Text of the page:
Pacific Pests & Pathogens - Mini Fact Sheet Edition
Citrus tristeza disease (250)
- Worldwide distribution. On citrus. An important virus disease, with several strains.
- The virus spreads rapidly on the mouthparts of aphids feeding first on infected and then healthy trees.
- Strains cause: (i) no symptoms; (ii) slow or quick decline of scions (sweet orange, grapefruit, mandarin) on sour orange root stocks; (iii) stem pitting regardless of rootstock; (iv) seedling yellows.
- Biosecurity: not all strains are found in all countries.
- Cultural control: nursery plant certification; remove infected trees; use tolerant root stocks, e.g., trifoliata, Rampur lime, rough lemon, sweet orange. Choose root stocks based on tristeza strains, tolerance to soil pH, and drought.
- Chemical control: it is difficult to control Citrus tristeza virus by killing the aphids that spread it; this is because spread of the virus is fast, and occurs before the insecticide kills the aphid. However, control of aphids in nurseries may be beneficial. Use soap, white or horticultural oils; PDPs: neem, derris, pyrethrum, or chilli; or synthetic pyrethroids, but likely to kill natural enemies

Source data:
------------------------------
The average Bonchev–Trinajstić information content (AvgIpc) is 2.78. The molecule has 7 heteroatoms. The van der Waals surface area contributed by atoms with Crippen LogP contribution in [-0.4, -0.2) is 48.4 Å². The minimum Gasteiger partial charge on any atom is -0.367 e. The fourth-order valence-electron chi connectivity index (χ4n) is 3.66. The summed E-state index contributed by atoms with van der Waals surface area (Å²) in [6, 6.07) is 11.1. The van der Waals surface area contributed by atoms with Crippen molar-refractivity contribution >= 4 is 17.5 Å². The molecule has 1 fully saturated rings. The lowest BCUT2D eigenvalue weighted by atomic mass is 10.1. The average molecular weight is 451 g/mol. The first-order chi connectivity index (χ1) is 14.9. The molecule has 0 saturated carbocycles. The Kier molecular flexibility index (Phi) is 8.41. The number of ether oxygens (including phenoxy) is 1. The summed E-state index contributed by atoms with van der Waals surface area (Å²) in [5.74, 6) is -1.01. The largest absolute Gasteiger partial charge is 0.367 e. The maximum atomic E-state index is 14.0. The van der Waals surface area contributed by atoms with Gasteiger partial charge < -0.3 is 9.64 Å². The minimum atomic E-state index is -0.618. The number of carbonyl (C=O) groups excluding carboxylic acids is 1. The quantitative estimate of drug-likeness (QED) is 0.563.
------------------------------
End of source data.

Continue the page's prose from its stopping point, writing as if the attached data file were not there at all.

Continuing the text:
Citrus quick decline virus, grapefruit stem pitting; tristeza
Citrus tristeza virus, Citrus tristeza closterovirus. The abbreviation is CTV. The word "tristeza" is from Portuguese meaning "sadness".
AUTHOR Grahame Jackson
Information from CABI (2015) Citrus tristeza virus (grapefruit stem pitting) Crop Protection Compendium. (http://www.cabi.org.cpc/). Photo 1 Richard Davis Northern Australia Quarantine Strategy, Department of Agriculture, Queensland, Australia.
Produced with support from the Australian Centre for International Agricultural Research under project PC/2010/090: Strengthening integrated crop management research in the Pacific Islands in support of sustainable intensification of high-value crop production, implemented by the University of Queensland and the Secretariat of the Pacific Community.
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